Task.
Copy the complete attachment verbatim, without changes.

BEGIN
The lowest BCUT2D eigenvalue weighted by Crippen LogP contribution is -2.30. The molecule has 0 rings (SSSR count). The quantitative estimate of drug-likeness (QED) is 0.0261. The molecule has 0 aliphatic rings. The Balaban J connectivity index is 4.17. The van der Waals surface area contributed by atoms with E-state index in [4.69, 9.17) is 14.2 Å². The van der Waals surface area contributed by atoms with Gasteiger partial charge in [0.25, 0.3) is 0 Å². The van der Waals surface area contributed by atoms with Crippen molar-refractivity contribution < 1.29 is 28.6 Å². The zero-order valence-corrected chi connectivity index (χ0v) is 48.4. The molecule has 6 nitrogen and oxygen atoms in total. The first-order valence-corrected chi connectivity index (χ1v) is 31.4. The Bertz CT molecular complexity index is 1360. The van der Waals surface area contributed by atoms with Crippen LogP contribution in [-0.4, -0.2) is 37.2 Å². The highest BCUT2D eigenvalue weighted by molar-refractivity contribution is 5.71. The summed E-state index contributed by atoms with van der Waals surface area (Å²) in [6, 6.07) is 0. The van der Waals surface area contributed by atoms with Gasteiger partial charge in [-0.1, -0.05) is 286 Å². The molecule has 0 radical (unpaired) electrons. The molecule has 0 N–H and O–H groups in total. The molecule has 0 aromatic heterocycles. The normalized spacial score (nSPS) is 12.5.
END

The lowest BCUT2D eigenvalue weighted by Crippen LogP contribution is -2.30. The molecule has 0 rings (SSSR count). The quantitative estimate of drug-likeness (QED) is 0.0261. The molecule has 0 aliphatic rings. The Balaban J connectivity index is 4.17. The van der Waals surface area contributed by atoms with E-state index in [4.69, 9.17) is 14.2 Å². The van der Waals surface area contributed by atoms with Gasteiger partial charge in [0.25, 0.3) is 0 Å². The van der Waals surface area contributed by atoms with Crippen molar-refractivity contribution < 1.29 is 28.6 Å². The zero-order valence-corrected chi connectivity index (χ0v) is 48.4. The molecule has 6 nitrogen and oxygen atoms in total. The first-order valence-corrected chi connectivity index (χ1v) is 31.4. The Bertz CT molecular complexity index is 1360. The van der Waals surface area contributed by atoms with Crippen LogP contribution in [-0.4, -0.2) is 37.2 Å². The highest BCUT2D eigenvalue weighted by molar-refractivity contribution is 5.71. The summed E-state index contributed by atoms with van der Waals surface area (Å²) in [6, 6.07) is 0. The van der Waals surface area contributed by atoms with Gasteiger partial charge in [-0.1, -0.05) is 286 Å². The molecule has 0 radical (unpaired) electrons. The molecule has 0 N–H and O–H groups in total. The molecule has 0 aromatic heterocycles. The normalized spacial score (nSPS) is 12.5.